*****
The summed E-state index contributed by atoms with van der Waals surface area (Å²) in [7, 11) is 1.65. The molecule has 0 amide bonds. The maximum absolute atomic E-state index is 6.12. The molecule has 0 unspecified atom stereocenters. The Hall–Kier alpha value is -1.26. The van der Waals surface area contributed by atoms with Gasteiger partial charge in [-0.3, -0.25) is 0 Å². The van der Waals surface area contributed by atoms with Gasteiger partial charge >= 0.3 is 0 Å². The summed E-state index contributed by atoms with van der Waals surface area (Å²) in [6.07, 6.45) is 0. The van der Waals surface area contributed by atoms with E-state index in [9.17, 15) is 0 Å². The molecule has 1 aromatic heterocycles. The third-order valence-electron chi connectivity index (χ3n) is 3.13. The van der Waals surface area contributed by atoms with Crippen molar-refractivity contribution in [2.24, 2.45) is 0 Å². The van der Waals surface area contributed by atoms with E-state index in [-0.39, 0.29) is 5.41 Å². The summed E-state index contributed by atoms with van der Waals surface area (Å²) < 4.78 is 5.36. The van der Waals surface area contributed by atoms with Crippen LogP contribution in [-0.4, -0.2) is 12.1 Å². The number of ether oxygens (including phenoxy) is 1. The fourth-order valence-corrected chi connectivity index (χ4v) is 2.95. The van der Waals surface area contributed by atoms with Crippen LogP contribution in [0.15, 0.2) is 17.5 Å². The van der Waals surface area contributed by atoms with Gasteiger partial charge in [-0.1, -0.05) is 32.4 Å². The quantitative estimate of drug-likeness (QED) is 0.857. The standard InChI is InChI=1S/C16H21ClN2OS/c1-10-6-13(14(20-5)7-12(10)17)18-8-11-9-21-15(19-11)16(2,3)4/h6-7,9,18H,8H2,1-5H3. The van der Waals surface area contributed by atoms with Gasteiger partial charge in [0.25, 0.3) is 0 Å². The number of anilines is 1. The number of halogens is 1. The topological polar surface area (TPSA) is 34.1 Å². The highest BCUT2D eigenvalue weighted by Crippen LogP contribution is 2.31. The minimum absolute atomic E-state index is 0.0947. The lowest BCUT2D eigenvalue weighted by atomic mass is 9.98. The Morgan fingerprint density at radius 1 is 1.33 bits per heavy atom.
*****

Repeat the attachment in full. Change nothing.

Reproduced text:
The summed E-state index contributed by atoms with van der Waals surface area (Å²) in [7, 11) is 1.65. The molecule has 0 amide bonds. The maximum absolute atomic E-state index is 6.12. The molecule has 0 unspecified atom stereocenters. The Hall–Kier alpha value is -1.26. The van der Waals surface area contributed by atoms with Gasteiger partial charge in [-0.3, -0.25) is 0 Å². The van der Waals surface area contributed by atoms with Gasteiger partial charge >= 0.3 is 0 Å². The summed E-state index contributed by atoms with van der Waals surface area (Å²) in [6.07, 6.45) is 0. The van der Waals surface area contributed by atoms with E-state index in [9.17, 15) is 0 Å². The molecule has 1 aromatic heterocycles. The third-order valence-electron chi connectivity index (χ3n) is 3.13. The van der Waals surface area contributed by atoms with Crippen molar-refractivity contribution in [2.24, 2.45) is 0 Å². The van der Waals surface area contributed by atoms with E-state index in [-0.39, 0.29) is 5.41 Å². The summed E-state index contributed by atoms with van der Waals surface area (Å²) < 4.78 is 5.36. The van der Waals surface area contributed by atoms with Crippen LogP contribution in [-0.4, -0.2) is 12.1 Å². The number of ether oxygens (including phenoxy) is 1. The fourth-order valence-corrected chi connectivity index (χ4v) is 2.95. The van der Waals surface area contributed by atoms with Crippen LogP contribution in [0.15, 0.2) is 17.5 Å². The van der Waals surface area contributed by atoms with Gasteiger partial charge in [-0.1, -0.05) is 32.4 Å². The quantitative estimate of drug-likeness (QED) is 0.857. The standard InChI is InChI=1S/C16H21ClN2OS/c1-10-6-13(14(20-5)7-12(10)17)18-8-11-9-21-15(19-11)16(2,3)4/h6-7,9,18H,8H2,1-5H3. The van der Waals surface area contributed by atoms with Gasteiger partial charge in [0.25, 0.3) is 0 Å². The number of anilines is 1. The number of halogens is 1. The topological polar surface area (TPSA) is 34.1 Å². The highest BCUT2D eigenvalue weighted by Crippen LogP contribution is 2.31. The minimum absolute atomic E-state index is 0.0947. The lowest BCUT2D eigenvalue weighted by atomic mass is 9.98. The Morgan fingerprint density at radius 1 is 1.33 bits per heavy atom.